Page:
Institutional Failure, Hurricane Relief, Sugar, US Report, Anti-Corruption Measures

Short Briefs
Institutional failure caused Fiji scams.    Institutional failure played a big role in two of Fiji’s worst scams – the National Bank of Fiji fraud and the Agriculture scam, former judge and workshop facilitator Nazhat Shameem  told a corporate governance workshop in Suva yesterday.

She said the National Bank of Fiji Scam (that cost the country over $220million or 8% of GDP with government raiding the FNPF to make good the financial shortfall)   occurred after the 1987 coup and the multi-million dollar Agricultural Scam (where agricultural equipment was used by the Qarase government to win votes)  occurred after the 2000 coup. In both situations "entities are neutralized ...There are no set procedures and policies ... and this is when the vultures come in.”

Both scams were eventually exposed by the media.  “Government ministries and corporate entities [had forgotten] to ask themselves, what really is their job? “It’s a situation where national interest is mixed up with political influence.” Scams occur when "there is either ... a lack of procedure on how to carry out functions or a failure to monitor and have a surveillance mechanism in place to avoid such scams from occurring at all."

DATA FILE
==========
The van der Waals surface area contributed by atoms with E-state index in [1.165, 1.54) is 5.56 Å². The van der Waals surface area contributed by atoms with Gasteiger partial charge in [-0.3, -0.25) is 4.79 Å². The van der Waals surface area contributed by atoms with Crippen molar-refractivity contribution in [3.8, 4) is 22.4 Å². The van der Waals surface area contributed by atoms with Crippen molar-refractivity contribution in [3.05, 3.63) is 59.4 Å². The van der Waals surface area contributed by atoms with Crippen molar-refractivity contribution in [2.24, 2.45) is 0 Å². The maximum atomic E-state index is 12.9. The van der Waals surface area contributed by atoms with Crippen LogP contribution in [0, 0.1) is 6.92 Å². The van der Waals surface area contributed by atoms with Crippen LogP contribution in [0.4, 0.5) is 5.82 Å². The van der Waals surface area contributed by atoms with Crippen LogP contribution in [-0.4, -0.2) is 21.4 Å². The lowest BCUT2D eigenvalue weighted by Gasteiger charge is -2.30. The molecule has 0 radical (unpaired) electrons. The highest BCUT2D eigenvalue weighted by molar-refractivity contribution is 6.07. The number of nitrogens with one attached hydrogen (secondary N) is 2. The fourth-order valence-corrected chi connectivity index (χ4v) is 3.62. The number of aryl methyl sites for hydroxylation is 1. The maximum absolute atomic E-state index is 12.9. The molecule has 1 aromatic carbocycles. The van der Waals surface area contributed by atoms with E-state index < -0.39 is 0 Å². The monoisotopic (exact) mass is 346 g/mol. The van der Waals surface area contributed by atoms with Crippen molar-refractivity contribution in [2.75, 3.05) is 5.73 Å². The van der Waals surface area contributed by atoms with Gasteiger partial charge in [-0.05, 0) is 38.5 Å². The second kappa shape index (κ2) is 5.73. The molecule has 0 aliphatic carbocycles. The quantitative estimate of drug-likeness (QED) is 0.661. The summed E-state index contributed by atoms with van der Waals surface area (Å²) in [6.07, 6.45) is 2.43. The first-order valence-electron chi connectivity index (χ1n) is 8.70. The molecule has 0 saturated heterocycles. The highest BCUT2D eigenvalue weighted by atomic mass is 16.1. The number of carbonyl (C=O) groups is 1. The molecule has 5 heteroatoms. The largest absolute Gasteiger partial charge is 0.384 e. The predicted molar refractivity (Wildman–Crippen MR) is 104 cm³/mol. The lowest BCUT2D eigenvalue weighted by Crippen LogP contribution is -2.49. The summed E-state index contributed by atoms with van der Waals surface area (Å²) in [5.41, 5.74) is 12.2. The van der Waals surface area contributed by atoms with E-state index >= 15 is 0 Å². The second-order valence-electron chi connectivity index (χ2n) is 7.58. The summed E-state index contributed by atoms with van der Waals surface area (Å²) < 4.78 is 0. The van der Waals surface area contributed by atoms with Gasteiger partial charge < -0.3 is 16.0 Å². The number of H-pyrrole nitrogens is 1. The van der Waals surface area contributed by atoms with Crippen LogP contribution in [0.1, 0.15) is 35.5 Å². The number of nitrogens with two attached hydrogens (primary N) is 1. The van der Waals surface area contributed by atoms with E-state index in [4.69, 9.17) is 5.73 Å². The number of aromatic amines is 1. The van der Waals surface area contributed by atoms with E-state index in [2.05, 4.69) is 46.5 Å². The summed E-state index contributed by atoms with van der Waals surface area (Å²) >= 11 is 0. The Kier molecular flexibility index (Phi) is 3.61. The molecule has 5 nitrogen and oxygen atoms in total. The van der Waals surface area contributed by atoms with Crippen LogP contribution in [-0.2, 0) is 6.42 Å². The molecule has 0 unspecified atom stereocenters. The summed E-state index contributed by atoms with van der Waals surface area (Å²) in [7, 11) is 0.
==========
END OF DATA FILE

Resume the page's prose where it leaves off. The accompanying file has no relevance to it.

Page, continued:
The illustration shows the cover of the book on the bank scam, available from the USP Bookshop,by Roman Grynberg, Doug Munro and Michael White

Auckland-based Indian station Radio Apna has raised over $132,600 for hurricane relief in a 40-hour Radio–Thon, according to general manager Shaiyaz Mohammed. The money will be transferred into a Fiji-based Punjas Ltd account, suppliers of basic food items to Fiji's hurricane victims, and Shaiyaz will be in Fiji this week to help distribute the produce. Over 2,000 people are expected to receive the relief supplies such as flour, rice, dhal, milk powder, biscuits, onions, potatoes, salt, tin fish, noodles, tea leaves, and washing and bath soap .

This is the second time since 2009 Fiji Flood Radio Apna has done the Radio–Thon. In 2009, the station raised around $200,000 and distributed basic food items to flood victims in Lautoka, Ba, Nadi, and other areas around the Western Division. This time victims are in the Northern and Eastern Divisions.

(+) Sugar. Six thousand hectares of land  will be opened up to new cane this season, as part of a must-do plan to salvage the sugar industry. The new cane is expected to push harvests to 2.6 million tonnes in the 2011 season. The $100m upgrade of three sugar mills is due for completion in May.